Have you seen what happens when you feed a cat (or a dog for that matter) a vegetarian diet? It gets sick, weak, and lethargic. It loses its desire to mate(!) and dies prematurely. This is called a “failure to thrive”. If a human animal is fed the wrong things, what do you suppose happens to it?

About 10,000 years ago, humans began farming and went from a nomadic tribal lifestyle, to a relatively stationary, city-based lifestyle. Consequently, we transitioned from our ancestral diet of mostly animal foods to a high-carb diet of grains and other farmed foods. Because we were able to grow our food almost year-round, we could stay in one location and reduce the need to hunt wild game and gather nuts, berries, tubers and roughage.

Unfortunately, our bodies were not (and still aren’t) adapted to eating grains (they’re toxic), high levels of fruits (also toxic), and many raw vegetables. Like the example of the vegetarian cat, we’ve been consuming the wrong things for roughly ten millennia and have been getting sicker and sicker as a result. Pile on top of that the modern laundry list of synthetic chemicals we’re routinely exposed to, stressful work schedules, and sedentary, indoor-based living and you have a MAJOR failure to thrive.

You see, most diet and lifestyle advice you hear for singers is generic and incomplete at best, totally wrong at worst. A singer’s actual vocal instrument is certainly important but any professional singer can tell you that it’s only half the story. Being an effective singer and musician requires mental and physical endurance that has nothing to do with your voice per se. “Don’t smoke, don’t drink yourself stupid and don’t party your ass off 5 days a week” is fairly common sense advice that you’ll learn on your own. But the advice below is of a more counter-intuitive nature, and not only will you not hear it very often, but you’ll be told the exact opposite!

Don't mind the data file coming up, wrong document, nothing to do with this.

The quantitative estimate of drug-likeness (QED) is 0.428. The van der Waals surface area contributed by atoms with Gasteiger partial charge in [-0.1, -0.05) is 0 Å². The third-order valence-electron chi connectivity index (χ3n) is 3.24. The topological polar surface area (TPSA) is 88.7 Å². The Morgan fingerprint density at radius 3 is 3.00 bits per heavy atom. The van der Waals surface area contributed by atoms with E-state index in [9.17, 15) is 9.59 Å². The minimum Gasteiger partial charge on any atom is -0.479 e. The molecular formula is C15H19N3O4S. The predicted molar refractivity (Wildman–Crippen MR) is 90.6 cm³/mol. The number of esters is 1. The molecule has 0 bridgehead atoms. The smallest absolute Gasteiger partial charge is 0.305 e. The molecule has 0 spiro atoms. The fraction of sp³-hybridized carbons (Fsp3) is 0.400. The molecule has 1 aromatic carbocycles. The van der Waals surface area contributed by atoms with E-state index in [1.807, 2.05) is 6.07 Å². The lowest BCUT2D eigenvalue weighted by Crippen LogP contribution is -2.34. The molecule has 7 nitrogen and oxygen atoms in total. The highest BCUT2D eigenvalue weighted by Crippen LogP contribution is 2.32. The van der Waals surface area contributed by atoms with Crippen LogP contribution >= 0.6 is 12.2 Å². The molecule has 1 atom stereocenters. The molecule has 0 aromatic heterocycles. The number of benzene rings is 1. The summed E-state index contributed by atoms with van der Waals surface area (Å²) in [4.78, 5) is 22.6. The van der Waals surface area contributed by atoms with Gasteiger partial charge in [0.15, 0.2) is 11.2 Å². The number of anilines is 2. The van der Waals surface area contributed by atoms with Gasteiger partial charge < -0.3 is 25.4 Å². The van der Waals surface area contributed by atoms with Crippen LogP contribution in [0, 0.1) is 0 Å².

So here’s the deal: Singers need a steady supply of even-keeled energy, enthusiasm, mental acuity, memory, plasticity of thinking and nerves of steel when it comes time to go on stage.

So, then, how should you eat if you’re a singer? The answer is, the same way you would eat if you weren’t one! The idea of a profession-specific diet is actually quite ridiculous. Yes, certain tweaks and allowances have to be made based on activity levels and genetics, but fundamentally the healthiest diet is the one that most closely approximates your ancestral way of eating. This way of eating is popularly known as a “paleolithic” or “paleo” diet and here’s what it can do for you:

  • Increased energy
  • Longer life
  • Higher sex drive
  • Improved mental acuity
  • Improved physical performance
  • Weight normalization
  • Improved appearance